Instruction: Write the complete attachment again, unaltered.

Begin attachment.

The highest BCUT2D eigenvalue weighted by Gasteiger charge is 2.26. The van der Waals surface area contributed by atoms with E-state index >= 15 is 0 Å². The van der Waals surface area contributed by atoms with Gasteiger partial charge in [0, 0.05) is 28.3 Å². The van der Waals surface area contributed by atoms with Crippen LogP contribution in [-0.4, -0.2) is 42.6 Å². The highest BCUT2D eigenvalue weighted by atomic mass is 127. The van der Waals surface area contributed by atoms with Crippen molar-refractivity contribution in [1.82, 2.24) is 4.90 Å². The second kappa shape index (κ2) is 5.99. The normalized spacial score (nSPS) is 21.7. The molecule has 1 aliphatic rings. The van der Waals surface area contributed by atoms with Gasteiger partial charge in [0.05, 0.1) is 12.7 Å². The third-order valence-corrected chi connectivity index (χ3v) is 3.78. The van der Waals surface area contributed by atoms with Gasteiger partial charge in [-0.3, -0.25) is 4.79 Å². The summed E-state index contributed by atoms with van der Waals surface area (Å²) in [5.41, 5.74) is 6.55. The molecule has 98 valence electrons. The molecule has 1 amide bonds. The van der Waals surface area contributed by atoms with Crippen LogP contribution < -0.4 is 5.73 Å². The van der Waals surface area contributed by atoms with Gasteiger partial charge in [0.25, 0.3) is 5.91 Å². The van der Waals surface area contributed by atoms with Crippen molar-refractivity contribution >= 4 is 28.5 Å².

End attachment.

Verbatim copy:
The highest BCUT2D eigenvalue weighted by Gasteiger charge is 2.26. The van der Waals surface area contributed by atoms with E-state index >= 15 is 0 Å². The van der Waals surface area contributed by atoms with Gasteiger partial charge in [0, 0.05) is 28.3 Å². The van der Waals surface area contributed by atoms with Crippen LogP contribution in [-0.4, -0.2) is 42.6 Å². The highest BCUT2D eigenvalue weighted by atomic mass is 127. The van der Waals surface area contributed by atoms with Crippen molar-refractivity contribution in [1.82, 2.24) is 4.90 Å². The second kappa shape index (κ2) is 5.99. The normalized spacial score (nSPS) is 21.7. The molecule has 1 aliphatic rings. The van der Waals surface area contributed by atoms with Gasteiger partial charge in [0.05, 0.1) is 12.7 Å². The third-order valence-corrected chi connectivity index (χ3v) is 3.78. The van der Waals surface area contributed by atoms with Gasteiger partial charge in [-0.3, -0.25) is 4.79 Å². The summed E-state index contributed by atoms with van der Waals surface area (Å²) in [5.41, 5.74) is 6.55. The molecule has 98 valence electrons. The molecule has 1 amide bonds. The van der Waals surface area contributed by atoms with Crippen LogP contribution < -0.4 is 5.73 Å². The van der Waals surface area contributed by atoms with Gasteiger partial charge in [0.25, 0.3) is 5.91 Å². The van der Waals surface area contributed by atoms with Crippen molar-refractivity contribution >= 4 is 28.5 Å².